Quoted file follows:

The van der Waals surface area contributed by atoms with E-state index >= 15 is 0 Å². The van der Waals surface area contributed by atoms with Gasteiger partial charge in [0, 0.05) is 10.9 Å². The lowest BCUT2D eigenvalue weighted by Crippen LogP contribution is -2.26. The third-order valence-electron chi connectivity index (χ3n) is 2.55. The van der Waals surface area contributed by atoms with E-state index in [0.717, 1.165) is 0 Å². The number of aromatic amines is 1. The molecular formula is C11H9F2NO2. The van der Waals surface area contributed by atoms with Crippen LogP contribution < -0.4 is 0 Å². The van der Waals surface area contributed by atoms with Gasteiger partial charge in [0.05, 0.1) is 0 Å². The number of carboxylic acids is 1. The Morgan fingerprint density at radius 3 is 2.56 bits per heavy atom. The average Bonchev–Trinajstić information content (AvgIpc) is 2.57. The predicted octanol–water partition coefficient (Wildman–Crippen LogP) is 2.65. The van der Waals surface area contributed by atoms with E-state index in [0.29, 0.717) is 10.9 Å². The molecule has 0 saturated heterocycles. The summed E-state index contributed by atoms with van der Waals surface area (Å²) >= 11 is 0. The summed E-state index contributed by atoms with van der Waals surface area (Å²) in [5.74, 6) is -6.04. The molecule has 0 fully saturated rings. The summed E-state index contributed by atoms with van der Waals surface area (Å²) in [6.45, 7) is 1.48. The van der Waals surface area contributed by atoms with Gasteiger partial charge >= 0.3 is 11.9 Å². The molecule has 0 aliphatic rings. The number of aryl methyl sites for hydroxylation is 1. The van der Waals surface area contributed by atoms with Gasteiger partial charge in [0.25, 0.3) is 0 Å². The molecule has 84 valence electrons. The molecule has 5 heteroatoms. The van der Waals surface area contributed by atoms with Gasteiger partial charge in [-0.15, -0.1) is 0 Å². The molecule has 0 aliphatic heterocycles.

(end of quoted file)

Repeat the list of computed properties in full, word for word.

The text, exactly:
The van der Waals surface area contributed by atoms with E-state index >= 15 is 0 Å². The van der Waals surface area contributed by atoms with Gasteiger partial charge in [0, 0.05) is 10.9 Å². The lowest BCUT2D eigenvalue weighted by Crippen LogP contribution is -2.26. The third-order valence-electron chi connectivity index (χ3n) is 2.55. The van der Waals surface area contributed by atoms with E-state index in [0.717, 1.165) is 0 Å². The number of aromatic amines is 1. The molecular formula is C11H9F2NO2. The van der Waals surface area contributed by atoms with Crippen LogP contribution < -0.4 is 0 Å². The van der Waals surface area contributed by atoms with Gasteiger partial charge in [0.05, 0.1) is 0 Å². The number of carboxylic acids is 1. The Morgan fingerprint density at radius 3 is 2.56 bits per heavy atom. The average Bonchev–Trinajstić information content (AvgIpc) is 2.57. The predicted octanol–water partition coefficient (Wildman–Crippen LogP) is 2.65. The van der Waals surface area contributed by atoms with E-state index in [0.29, 0.717) is 10.9 Å². The molecule has 0 saturated heterocycles. The summed E-state index contributed by atoms with van der Waals surface area (Å²) >= 11 is 0. The summed E-state index contributed by atoms with van der Waals surface area (Å²) in [5.74, 6) is -6.04. The molecule has 0 fully saturated rings. The summed E-state index contributed by atoms with van der Waals surface area (Å²) in [6.45, 7) is 1.48. The van der Waals surface area contributed by atoms with Gasteiger partial charge >= 0.3 is 11.9 Å². The molecule has 0 aliphatic rings. The number of aryl methyl sites for hydroxylation is 1. The van der Waals surface area contributed by atoms with Gasteiger partial charge in [0.25, 0.3) is 0 Å². The molecule has 84 valence electrons. The molecule has 5 heteroatoms. The van der Waals surface area contributed by atoms with Gasteiger partial charge in [-0.15, -0.1) is 0 Å². The molecule has 0 aliphatic heterocycles.